Background and objectives: The advent of more sensitive diagnostic testing technologies and competition in public healthcare spending have resulted in a reevaluation of sexually transmitted disease (STD) screening practices in an attempt to target populations at greatest risk. Screening among populations with a < 2% prevalence of chlamydia and a < 1% prevalence of gonorrhea may not be cost-effective.
Goal: To identify subpopulations with a low prevalence of chlamydia or gonorrhea.
Study design: The prevalence of genital chlamydia and gonorrhea among asymptomatic STD patients screened from 1997 to 1998 at San Francisco City Clinic was stratified by demographic and behavioral risk factors.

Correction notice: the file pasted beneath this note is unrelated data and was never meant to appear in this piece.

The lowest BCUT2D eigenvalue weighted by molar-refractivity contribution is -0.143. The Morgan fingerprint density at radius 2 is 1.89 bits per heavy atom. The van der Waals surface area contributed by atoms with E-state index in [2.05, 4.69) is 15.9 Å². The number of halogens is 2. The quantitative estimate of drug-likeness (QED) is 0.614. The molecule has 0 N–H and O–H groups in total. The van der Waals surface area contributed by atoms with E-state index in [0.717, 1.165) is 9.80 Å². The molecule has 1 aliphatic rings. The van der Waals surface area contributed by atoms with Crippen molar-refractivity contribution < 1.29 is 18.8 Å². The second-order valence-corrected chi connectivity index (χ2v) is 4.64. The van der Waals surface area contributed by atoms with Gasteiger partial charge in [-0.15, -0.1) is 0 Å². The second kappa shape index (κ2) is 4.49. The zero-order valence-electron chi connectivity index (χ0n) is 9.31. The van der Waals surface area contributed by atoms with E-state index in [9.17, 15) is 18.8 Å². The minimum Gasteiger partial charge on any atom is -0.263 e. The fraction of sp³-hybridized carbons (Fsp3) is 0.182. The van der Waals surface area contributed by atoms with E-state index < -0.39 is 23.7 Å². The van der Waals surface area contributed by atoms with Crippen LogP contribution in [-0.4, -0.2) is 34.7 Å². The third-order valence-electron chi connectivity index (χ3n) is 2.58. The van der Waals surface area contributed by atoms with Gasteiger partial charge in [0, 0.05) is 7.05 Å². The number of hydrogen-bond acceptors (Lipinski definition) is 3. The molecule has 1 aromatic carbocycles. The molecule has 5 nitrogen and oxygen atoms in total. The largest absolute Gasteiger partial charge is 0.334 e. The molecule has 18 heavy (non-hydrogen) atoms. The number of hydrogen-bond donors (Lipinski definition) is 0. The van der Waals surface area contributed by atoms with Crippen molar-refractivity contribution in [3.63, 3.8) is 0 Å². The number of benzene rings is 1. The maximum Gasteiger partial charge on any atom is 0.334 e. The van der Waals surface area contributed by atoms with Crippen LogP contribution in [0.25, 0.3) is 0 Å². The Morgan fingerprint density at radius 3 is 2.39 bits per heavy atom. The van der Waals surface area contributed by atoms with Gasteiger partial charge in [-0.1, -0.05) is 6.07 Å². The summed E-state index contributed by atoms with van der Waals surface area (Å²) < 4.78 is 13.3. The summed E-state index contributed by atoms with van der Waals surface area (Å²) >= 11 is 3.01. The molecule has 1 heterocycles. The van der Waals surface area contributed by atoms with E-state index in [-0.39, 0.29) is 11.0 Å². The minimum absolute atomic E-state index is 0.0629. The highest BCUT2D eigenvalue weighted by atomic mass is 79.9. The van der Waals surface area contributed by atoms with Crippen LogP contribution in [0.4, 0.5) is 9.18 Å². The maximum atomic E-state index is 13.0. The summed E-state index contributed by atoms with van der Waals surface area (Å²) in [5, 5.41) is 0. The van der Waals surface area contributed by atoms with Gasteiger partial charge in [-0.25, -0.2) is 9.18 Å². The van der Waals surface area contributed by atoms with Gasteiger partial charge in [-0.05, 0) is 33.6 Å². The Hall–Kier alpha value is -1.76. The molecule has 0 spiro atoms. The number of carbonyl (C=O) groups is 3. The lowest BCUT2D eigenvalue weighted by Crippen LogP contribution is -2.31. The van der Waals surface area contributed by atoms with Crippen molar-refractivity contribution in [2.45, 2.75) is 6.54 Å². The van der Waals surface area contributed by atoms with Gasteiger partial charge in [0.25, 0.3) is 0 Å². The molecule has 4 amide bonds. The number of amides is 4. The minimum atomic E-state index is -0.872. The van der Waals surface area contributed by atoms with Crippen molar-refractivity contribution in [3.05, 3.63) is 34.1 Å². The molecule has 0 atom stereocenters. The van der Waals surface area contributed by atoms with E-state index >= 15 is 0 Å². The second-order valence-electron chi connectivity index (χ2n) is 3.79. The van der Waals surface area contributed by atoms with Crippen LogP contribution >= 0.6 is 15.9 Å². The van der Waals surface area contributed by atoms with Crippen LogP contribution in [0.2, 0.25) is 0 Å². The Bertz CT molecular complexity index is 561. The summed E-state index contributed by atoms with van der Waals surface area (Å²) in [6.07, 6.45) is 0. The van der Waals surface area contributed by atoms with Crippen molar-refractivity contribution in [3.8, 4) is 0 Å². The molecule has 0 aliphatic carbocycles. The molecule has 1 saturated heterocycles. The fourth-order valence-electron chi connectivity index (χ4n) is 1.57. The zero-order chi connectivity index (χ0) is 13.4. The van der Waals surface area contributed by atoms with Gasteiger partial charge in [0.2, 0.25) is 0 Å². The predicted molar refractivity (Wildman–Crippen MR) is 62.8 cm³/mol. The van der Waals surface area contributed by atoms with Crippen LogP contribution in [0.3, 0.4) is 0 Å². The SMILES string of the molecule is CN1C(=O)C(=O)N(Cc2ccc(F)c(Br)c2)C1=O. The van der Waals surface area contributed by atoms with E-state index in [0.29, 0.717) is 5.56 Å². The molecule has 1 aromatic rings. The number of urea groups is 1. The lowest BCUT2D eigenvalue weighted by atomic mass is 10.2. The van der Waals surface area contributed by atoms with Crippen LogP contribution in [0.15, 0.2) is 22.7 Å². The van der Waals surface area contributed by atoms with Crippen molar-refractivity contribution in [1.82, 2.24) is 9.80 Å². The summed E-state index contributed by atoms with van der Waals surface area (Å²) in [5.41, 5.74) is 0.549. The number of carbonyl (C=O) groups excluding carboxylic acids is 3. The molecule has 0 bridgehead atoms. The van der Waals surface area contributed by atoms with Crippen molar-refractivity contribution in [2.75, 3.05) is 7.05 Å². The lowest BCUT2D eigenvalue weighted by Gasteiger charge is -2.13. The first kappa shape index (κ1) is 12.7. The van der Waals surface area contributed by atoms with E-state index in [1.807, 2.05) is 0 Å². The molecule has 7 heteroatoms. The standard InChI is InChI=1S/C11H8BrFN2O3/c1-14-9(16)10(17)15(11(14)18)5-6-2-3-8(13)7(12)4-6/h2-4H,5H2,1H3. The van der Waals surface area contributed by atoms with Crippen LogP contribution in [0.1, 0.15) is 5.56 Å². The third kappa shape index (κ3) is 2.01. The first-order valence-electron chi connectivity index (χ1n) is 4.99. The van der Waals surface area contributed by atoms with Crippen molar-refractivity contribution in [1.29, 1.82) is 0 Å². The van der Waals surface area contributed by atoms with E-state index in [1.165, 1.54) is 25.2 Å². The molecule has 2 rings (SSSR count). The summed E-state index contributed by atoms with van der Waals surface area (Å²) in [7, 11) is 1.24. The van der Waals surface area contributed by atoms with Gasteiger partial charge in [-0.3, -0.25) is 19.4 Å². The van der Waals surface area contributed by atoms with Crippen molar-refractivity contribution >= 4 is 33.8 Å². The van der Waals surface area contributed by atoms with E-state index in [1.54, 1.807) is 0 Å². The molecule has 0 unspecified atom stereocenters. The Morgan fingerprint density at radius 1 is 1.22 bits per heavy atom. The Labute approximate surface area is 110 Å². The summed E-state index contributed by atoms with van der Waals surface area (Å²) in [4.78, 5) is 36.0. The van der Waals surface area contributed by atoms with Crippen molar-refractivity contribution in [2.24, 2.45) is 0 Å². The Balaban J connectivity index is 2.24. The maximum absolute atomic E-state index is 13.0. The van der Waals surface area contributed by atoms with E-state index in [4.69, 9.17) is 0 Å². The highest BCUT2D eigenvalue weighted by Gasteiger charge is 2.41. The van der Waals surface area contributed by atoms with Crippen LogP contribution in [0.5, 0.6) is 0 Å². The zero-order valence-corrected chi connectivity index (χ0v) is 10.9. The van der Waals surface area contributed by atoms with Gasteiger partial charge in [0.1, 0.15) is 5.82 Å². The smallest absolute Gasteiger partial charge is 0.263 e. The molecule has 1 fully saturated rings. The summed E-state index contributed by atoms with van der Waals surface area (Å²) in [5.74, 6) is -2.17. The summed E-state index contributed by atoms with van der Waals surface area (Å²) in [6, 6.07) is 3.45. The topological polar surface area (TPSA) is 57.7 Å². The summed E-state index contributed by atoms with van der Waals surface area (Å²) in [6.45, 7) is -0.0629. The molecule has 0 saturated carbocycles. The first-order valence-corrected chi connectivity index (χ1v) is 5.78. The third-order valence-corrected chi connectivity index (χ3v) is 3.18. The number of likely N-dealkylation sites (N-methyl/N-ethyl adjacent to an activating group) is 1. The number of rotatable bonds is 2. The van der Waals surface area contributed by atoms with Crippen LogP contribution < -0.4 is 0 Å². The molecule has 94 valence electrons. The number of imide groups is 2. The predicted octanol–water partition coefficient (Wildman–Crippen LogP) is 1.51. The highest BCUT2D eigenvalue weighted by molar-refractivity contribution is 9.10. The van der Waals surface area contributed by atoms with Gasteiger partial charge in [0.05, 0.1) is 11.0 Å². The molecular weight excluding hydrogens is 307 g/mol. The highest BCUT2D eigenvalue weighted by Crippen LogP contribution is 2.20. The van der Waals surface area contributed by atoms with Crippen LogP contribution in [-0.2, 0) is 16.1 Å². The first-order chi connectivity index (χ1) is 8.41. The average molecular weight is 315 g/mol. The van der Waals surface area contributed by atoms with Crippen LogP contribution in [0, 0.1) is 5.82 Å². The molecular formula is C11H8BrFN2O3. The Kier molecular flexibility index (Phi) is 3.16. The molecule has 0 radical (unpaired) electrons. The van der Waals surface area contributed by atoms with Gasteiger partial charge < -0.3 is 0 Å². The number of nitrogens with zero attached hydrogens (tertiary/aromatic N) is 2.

Results: The prevalence of chlamydia and gonorrhea was 3.4% and 1.1% among asymptomatic women and 4.0% and 1.0% among asymptomatic men, respectively. Two low-prevalence subpopulations identified among asymptomatic patients were women older than 29 years (chlamydia, 1.2%) and men who have sex with women (gonorrhea, 0.8%).
Conclusions: These data identified low-prevalence subpopulations among asymptomatic STD patients. As a result, the STD screening criteria at San Francisco City Clinic were changed accordingly.